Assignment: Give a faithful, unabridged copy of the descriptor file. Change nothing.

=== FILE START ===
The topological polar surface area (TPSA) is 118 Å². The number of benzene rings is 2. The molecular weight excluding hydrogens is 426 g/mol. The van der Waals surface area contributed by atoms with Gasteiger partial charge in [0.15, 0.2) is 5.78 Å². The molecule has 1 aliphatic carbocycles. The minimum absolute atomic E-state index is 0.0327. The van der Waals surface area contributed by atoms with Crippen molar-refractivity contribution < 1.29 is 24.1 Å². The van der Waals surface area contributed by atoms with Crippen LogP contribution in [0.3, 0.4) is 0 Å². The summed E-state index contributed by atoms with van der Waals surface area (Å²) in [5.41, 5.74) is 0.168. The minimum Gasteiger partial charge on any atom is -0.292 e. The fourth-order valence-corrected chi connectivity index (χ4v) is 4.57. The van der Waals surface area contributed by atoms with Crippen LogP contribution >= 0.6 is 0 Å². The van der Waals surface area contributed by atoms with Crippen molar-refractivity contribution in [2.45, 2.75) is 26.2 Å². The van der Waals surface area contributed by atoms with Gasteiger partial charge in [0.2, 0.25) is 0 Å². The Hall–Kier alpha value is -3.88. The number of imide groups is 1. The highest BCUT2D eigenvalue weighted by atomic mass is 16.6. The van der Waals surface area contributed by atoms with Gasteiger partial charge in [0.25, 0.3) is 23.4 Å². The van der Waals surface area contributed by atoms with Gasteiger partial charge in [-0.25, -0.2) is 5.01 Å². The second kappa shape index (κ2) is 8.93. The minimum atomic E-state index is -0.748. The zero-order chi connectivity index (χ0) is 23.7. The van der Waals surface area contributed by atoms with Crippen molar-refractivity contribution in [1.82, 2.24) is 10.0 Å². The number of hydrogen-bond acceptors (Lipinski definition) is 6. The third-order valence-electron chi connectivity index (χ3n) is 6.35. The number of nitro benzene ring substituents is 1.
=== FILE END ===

The topological polar surface area (TPSA) is 118 Å². The number of benzene rings is 2. The molecular weight excluding hydrogens is 426 g/mol. The van der Waals surface area contributed by atoms with Gasteiger partial charge in [0.15, 0.2) is 5.78 Å². The molecule has 1 aliphatic carbocycles. The minimum absolute atomic E-state index is 0.0327. The van der Waals surface area contributed by atoms with Crippen molar-refractivity contribution < 1.29 is 24.1 Å². The van der Waals surface area contributed by atoms with Crippen LogP contribution in [0.3, 0.4) is 0 Å². The summed E-state index contributed by atoms with van der Waals surface area (Å²) in [5.41, 5.74) is 0.168. The minimum Gasteiger partial charge on any atom is -0.292 e. The fourth-order valence-corrected chi connectivity index (χ4v) is 4.57. The van der Waals surface area contributed by atoms with Crippen LogP contribution >= 0.6 is 0 Å². The van der Waals surface area contributed by atoms with Crippen molar-refractivity contribution in [2.45, 2.75) is 26.2 Å². The van der Waals surface area contributed by atoms with Gasteiger partial charge in [0.2, 0.25) is 0 Å². The Hall–Kier alpha value is -3.88. The number of imide groups is 1. The highest BCUT2D eigenvalue weighted by atomic mass is 16.6. The van der Waals surface area contributed by atoms with Gasteiger partial charge in [0.25, 0.3) is 23.4 Å². The van der Waals surface area contributed by atoms with Gasteiger partial charge in [-0.25, -0.2) is 5.01 Å². The second kappa shape index (κ2) is 8.93. The minimum atomic E-state index is -0.748. The zero-order chi connectivity index (χ0) is 23.7. The van der Waals surface area contributed by atoms with Crippen molar-refractivity contribution in [1.82, 2.24) is 10.0 Å². The number of hydrogen-bond acceptors (Lipinski definition) is 6. The third-order valence-electron chi connectivity index (χ3n) is 6.35. The number of nitro benzene ring substituents is 1.